Luckily for everyone, the last few decades have produced technologies that revolutionized language learning. Gone are the days when textbook learning and being drilled in a classroom were the language learning methods of choice. Now, there are apps and games on phones, easy access to a plethora of film, video and music in foreign languages, and many other multimedia options for learning.
This is certainly exciting for the independent learner; nearly all these options are available to use at home, and all are informal, non classroom-based. All are uniquely different learners, and having a choice in the way you learn should be a good thing.
But how can you use these multimedia opportunities and know for sure that you can make progress in your chosen language?
Even if you are a relative beginner, you will certainly know by now that learning a language takes time and dedication. You want to know that you are spending your time wisely.
Thankfully, many academics have looked into this and their research shows just how useful various multimedia can be for learning. All six types of the most popular multimedia have been examined: music, film and video, audio, the internet, the stage and drama, and games and apps.
So, here are 21 research-backed ways of improving your language skills through multimedia.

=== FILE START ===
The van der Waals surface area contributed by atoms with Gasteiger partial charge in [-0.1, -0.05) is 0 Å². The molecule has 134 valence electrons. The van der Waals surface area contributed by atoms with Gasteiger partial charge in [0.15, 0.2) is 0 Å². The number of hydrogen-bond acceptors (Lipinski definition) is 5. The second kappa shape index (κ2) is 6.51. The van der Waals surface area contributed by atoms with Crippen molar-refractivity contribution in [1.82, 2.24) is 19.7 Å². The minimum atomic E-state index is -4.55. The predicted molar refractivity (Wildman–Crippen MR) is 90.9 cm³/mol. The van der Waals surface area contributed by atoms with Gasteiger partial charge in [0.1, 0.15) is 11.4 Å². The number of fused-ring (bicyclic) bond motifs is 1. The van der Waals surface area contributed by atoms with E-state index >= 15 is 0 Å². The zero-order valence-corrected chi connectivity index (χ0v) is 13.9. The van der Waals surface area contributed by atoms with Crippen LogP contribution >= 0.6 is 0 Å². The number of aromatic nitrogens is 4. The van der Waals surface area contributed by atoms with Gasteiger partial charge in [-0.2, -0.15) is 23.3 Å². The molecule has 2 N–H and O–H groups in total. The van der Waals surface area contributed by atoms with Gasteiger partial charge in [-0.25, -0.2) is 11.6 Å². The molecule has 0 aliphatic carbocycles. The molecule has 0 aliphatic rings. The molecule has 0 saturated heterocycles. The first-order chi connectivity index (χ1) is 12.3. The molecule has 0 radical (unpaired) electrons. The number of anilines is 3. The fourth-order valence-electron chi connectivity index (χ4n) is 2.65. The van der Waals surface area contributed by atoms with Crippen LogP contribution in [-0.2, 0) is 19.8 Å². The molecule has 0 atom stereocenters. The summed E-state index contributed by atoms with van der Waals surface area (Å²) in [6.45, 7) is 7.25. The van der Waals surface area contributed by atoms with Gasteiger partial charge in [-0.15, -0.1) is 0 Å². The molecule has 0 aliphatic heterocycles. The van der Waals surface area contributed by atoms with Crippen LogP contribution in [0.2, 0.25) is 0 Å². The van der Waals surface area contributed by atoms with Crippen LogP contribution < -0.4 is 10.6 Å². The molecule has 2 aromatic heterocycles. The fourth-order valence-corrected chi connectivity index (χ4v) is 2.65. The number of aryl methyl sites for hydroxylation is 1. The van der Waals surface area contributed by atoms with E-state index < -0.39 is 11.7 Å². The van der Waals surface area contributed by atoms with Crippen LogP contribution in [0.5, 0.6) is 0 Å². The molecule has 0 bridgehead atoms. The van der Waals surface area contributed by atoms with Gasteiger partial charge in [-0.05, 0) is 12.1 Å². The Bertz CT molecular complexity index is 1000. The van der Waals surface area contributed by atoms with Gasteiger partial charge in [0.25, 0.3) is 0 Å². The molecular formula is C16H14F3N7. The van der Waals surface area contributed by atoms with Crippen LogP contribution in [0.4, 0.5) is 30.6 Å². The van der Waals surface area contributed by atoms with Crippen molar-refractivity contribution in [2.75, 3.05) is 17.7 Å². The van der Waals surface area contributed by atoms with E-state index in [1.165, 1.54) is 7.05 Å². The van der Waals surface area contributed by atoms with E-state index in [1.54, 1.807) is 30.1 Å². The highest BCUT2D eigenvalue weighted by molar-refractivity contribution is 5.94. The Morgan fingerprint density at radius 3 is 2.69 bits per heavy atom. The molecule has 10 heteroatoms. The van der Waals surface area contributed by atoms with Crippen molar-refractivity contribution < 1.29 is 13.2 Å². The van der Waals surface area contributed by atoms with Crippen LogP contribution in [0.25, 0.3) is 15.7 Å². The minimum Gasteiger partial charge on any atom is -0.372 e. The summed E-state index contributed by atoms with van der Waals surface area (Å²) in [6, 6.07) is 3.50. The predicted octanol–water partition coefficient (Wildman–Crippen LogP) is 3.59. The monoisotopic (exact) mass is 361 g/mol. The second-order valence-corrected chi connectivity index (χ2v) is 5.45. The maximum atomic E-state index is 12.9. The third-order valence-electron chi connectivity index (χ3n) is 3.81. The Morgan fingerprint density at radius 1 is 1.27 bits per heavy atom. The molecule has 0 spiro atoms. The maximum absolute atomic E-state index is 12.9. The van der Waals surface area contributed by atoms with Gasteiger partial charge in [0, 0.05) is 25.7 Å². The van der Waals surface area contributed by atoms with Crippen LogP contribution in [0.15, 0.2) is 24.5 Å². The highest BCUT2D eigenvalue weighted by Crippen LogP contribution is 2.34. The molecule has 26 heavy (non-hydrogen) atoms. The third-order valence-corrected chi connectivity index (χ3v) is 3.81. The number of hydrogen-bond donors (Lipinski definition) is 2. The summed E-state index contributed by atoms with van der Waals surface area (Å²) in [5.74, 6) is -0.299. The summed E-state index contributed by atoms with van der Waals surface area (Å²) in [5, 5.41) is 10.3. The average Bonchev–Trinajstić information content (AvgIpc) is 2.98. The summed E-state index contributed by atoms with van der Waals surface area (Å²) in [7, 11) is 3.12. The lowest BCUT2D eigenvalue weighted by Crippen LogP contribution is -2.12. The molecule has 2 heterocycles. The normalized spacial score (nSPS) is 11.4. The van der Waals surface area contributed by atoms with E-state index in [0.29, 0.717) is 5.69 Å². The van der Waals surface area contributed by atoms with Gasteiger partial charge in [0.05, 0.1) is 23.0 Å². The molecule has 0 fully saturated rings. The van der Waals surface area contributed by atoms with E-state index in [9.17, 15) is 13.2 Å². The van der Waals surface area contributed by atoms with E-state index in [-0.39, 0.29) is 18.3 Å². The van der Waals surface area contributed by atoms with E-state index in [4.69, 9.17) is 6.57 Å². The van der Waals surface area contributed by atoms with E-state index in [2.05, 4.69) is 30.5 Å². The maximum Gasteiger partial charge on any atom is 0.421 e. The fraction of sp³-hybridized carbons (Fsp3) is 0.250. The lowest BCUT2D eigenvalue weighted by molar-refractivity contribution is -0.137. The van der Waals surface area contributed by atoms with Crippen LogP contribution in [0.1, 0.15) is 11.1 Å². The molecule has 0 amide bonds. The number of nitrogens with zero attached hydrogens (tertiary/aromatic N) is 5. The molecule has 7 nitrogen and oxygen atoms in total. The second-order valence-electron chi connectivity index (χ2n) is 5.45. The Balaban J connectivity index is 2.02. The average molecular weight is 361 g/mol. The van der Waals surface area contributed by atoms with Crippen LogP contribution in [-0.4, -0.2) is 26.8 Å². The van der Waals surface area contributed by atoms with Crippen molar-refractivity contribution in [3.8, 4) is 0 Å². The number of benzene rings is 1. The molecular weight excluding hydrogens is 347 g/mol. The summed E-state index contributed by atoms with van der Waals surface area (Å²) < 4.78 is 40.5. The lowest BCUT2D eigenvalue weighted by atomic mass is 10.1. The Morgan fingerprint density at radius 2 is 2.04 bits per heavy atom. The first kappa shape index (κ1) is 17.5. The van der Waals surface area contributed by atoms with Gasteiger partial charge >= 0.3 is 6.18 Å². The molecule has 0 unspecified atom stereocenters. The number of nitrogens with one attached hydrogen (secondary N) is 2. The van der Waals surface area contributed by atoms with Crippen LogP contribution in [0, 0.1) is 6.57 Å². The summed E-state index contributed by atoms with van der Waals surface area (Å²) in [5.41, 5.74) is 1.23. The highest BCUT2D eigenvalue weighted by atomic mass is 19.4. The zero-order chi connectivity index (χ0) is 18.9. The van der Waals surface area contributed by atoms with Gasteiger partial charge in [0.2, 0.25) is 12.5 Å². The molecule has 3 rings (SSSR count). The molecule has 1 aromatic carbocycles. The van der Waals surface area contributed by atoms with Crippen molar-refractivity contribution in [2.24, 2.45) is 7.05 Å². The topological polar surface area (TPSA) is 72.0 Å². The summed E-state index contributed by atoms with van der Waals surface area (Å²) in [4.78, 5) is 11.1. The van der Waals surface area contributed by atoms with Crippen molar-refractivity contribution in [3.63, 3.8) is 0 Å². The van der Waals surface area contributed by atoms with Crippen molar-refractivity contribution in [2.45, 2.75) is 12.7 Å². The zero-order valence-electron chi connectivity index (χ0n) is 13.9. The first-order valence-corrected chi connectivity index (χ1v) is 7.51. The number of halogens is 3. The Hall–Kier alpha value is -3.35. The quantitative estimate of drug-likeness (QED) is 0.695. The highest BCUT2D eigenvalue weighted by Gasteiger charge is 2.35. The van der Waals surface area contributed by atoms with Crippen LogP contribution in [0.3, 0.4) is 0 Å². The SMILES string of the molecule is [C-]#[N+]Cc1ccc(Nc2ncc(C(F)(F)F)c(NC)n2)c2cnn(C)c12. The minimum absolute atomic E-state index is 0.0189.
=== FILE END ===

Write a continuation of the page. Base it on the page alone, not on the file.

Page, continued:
Why Use Music in Language Learning?
Academic research has overwhelmingly found that musical activities can have a very positive effect on all learners, in all areas of the curriculum.
- “The Power of Music” study from the University of London found that music can enhance understanding and activate engagement; it can be used to heighten students’ perceptual, language and literacy skills. For all teachers and independent learners, it is a powerful tool.
- In terms of using musical activities for learning a language, researchers at CUT, Taiwan studied children who experienced learning English with songs, musical storytelling and musical movement. They found that their learning was “clearly enhanced.”
Partaking in musical activities can be seen as a universally accepted way of improving language learning performance. But, what about background music? Does this also help or hinder language learning?